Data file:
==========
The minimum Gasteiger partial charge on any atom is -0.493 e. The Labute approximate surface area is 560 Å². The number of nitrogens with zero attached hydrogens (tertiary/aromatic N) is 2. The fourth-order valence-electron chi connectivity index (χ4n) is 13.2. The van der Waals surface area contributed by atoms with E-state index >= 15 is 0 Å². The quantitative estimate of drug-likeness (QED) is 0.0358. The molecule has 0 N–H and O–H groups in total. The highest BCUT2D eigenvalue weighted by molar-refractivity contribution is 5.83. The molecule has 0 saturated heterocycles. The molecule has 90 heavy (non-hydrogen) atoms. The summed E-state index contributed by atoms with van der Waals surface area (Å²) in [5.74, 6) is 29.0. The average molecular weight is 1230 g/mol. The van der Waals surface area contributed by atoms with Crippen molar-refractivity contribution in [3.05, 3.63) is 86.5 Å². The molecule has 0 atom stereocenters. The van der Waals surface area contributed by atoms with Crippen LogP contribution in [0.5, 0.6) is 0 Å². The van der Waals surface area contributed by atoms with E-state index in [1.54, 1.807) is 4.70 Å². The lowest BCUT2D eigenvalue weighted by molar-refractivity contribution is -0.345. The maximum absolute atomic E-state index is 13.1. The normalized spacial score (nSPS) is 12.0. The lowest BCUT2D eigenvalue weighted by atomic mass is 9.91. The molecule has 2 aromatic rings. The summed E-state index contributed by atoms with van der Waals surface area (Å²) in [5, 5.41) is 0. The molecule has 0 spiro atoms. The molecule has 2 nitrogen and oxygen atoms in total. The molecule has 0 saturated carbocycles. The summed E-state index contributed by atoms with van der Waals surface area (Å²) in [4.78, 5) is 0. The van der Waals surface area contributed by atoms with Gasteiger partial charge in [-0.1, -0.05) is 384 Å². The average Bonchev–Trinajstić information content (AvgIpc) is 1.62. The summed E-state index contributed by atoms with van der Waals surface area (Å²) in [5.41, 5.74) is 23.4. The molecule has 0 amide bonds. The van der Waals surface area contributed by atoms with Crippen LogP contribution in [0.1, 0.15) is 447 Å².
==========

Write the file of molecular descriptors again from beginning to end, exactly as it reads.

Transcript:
The minimum Gasteiger partial charge on any atom is -0.493 e. The Labute approximate surface area is 560 Å². The number of nitrogens with zero attached hydrogens (tertiary/aromatic N) is 2. The fourth-order valence-electron chi connectivity index (χ4n) is 13.2. The van der Waals surface area contributed by atoms with E-state index >= 15 is 0 Å². The quantitative estimate of drug-likeness (QED) is 0.0358. The molecule has 0 N–H and O–H groups in total. The highest BCUT2D eigenvalue weighted by molar-refractivity contribution is 5.83. The molecule has 0 saturated heterocycles. The molecule has 90 heavy (non-hydrogen) atoms. The summed E-state index contributed by atoms with van der Waals surface area (Å²) in [5.74, 6) is 29.0. The average molecular weight is 1230 g/mol. The van der Waals surface area contributed by atoms with Crippen molar-refractivity contribution in [3.05, 3.63) is 86.5 Å². The molecule has 0 atom stereocenters. The van der Waals surface area contributed by atoms with Crippen LogP contribution in [0.5, 0.6) is 0 Å². The van der Waals surface area contributed by atoms with E-state index in [1.54, 1.807) is 4.70 Å². The lowest BCUT2D eigenvalue weighted by molar-refractivity contribution is -0.345. The maximum absolute atomic E-state index is 13.1. The normalized spacial score (nSPS) is 12.0. The lowest BCUT2D eigenvalue weighted by atomic mass is 9.91. The molecule has 2 aromatic rings. The summed E-state index contributed by atoms with van der Waals surface area (Å²) in [5, 5.41) is 0. The molecule has 0 spiro atoms. The molecule has 2 nitrogen and oxygen atoms in total. The molecule has 0 saturated carbocycles. The summed E-state index contributed by atoms with van der Waals surface area (Å²) in [4.78, 5) is 0. The van der Waals surface area contributed by atoms with Gasteiger partial charge in [-0.1, -0.05) is 384 Å². The average Bonchev–Trinajstić information content (AvgIpc) is 1.62. The summed E-state index contributed by atoms with van der Waals surface area (Å²) in [5.41, 5.74) is 23.4. The molecule has 0 amide bonds. The van der Waals surface area contributed by atoms with Crippen LogP contribution in [0.1, 0.15) is 447 Å².